On the other hand, there is a point where long-lasting buildings become an economic or environmental burden; it becomes difficult to upgrade or adapt them any further, and their replacement would save resources due to technological advances and efficiency gains. The resources saved by continuing to use an old, energy consuming building have to be weighed against the new materials needed to build a replacement building that can save much energy over the following 50 or 100 years. Comparative lifecycle assessments can be made to inform such decisions. The key question is thus optimum rather than maximum durability.

The decay of building materials is also a health issue. Decay of building sheets and tiles containing asbestos releases the toxic fibres into the environment; decay over time of bathroom boards exposed to prolonged dampness can also increase off-gassing and release of synthetic chemicals into the rooms. Material decay can also increase the danger of fungal growth and other harmful agents into the indoor environment, causing increased allergic or respiratory ailments.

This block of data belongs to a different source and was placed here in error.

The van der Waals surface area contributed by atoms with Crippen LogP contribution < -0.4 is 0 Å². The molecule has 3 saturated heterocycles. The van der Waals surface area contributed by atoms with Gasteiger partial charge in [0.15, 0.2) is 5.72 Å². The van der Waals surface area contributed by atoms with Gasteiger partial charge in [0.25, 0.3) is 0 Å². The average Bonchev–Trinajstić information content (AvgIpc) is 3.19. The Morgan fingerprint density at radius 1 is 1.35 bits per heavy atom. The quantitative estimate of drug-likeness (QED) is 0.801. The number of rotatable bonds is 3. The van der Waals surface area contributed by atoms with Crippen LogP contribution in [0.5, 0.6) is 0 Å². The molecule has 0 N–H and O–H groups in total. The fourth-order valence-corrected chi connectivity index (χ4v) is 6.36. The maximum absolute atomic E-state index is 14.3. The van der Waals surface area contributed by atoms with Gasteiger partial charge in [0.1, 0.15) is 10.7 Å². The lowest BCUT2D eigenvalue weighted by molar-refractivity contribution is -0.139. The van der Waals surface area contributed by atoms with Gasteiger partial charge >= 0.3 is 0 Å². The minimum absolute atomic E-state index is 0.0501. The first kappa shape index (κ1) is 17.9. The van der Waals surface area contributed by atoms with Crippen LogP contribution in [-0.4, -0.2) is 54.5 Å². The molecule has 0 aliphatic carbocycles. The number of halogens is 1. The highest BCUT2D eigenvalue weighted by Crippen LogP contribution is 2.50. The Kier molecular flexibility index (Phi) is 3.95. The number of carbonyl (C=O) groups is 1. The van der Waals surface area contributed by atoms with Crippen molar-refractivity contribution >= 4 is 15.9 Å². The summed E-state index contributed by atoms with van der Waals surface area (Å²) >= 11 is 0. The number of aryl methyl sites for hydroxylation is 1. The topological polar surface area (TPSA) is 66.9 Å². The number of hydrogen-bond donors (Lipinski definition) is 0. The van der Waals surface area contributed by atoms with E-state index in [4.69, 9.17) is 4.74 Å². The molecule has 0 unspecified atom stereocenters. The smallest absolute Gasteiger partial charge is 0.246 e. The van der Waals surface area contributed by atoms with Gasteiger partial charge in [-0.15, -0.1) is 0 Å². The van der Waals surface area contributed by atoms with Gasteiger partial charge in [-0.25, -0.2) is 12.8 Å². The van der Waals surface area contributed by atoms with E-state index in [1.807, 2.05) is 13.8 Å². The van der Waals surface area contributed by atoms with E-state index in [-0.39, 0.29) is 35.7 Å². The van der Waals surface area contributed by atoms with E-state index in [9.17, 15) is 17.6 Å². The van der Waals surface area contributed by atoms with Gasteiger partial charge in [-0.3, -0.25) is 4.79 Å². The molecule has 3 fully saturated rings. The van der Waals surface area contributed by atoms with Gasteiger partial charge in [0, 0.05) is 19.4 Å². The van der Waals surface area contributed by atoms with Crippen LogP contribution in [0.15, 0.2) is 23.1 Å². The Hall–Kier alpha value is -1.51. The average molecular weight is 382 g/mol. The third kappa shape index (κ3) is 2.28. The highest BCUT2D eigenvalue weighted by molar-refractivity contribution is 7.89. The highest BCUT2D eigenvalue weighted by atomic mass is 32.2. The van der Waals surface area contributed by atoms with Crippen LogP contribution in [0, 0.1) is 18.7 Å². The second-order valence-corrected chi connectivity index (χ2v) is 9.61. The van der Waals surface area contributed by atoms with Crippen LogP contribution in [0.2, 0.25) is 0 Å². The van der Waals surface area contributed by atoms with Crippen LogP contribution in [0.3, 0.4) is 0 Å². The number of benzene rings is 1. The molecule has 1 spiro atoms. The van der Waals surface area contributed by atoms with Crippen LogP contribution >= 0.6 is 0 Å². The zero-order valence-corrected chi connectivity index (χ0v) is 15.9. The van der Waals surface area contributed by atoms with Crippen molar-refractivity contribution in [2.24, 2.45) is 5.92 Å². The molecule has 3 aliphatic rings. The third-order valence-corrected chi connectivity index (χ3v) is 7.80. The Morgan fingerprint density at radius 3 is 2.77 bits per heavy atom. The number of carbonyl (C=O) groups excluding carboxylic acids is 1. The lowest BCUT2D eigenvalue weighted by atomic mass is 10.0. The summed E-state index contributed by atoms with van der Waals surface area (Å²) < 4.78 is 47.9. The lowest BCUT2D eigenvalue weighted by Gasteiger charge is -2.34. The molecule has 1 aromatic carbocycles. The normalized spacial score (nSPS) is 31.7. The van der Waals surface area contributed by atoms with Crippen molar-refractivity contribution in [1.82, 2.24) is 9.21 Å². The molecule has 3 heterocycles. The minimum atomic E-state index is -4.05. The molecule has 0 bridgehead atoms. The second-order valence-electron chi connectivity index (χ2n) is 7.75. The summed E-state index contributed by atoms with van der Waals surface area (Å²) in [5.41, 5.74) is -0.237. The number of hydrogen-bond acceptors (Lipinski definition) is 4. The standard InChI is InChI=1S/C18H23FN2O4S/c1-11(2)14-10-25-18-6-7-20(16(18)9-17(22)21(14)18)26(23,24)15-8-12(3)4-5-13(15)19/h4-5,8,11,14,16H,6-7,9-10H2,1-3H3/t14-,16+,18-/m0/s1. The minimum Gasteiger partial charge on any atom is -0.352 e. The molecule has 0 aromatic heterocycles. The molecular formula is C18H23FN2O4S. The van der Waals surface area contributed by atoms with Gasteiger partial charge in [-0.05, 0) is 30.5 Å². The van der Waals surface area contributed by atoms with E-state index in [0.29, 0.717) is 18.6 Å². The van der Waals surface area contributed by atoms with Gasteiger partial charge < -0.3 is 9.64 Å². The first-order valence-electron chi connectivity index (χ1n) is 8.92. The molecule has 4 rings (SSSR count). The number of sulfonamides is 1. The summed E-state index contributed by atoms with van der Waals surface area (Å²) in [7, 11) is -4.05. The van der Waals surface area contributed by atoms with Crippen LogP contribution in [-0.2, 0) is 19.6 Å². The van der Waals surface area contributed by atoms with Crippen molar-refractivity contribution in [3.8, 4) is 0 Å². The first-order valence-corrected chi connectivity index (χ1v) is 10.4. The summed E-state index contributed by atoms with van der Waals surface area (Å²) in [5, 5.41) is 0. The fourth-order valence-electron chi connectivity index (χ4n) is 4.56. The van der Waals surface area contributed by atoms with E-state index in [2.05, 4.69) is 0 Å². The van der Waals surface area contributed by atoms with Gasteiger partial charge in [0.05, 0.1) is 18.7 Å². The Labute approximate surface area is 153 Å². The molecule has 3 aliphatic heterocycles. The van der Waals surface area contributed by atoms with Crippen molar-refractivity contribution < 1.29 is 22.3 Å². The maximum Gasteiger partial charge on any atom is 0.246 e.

DURABILITY AND CLIMATE

Although we do not know all factors affecting durability, the following climatic parameters determinethe lifespan of a material to a large extent:

Solar radiation. Ultraviolet solar radiation deteriorates organic materials by initiating chemical reactions within the material and causing oxidation. This effect is stronger at high altitudes where the ultraviolet radiation is more intense, and it also increases toward the equator.

Temperature. An old rule of thumb is that the speed of a chemical reaction doubles for every10 °C increase in temperature. Higher temperaturestherefore increasethe deterioration of organic materials. Emissions of formaldehyde from chipboard containing urea-based glues are doubled with every 7 ° C increase of temperature. Heat also stimulates deterioration processes in combination with solar radiation, oxygen and moisture.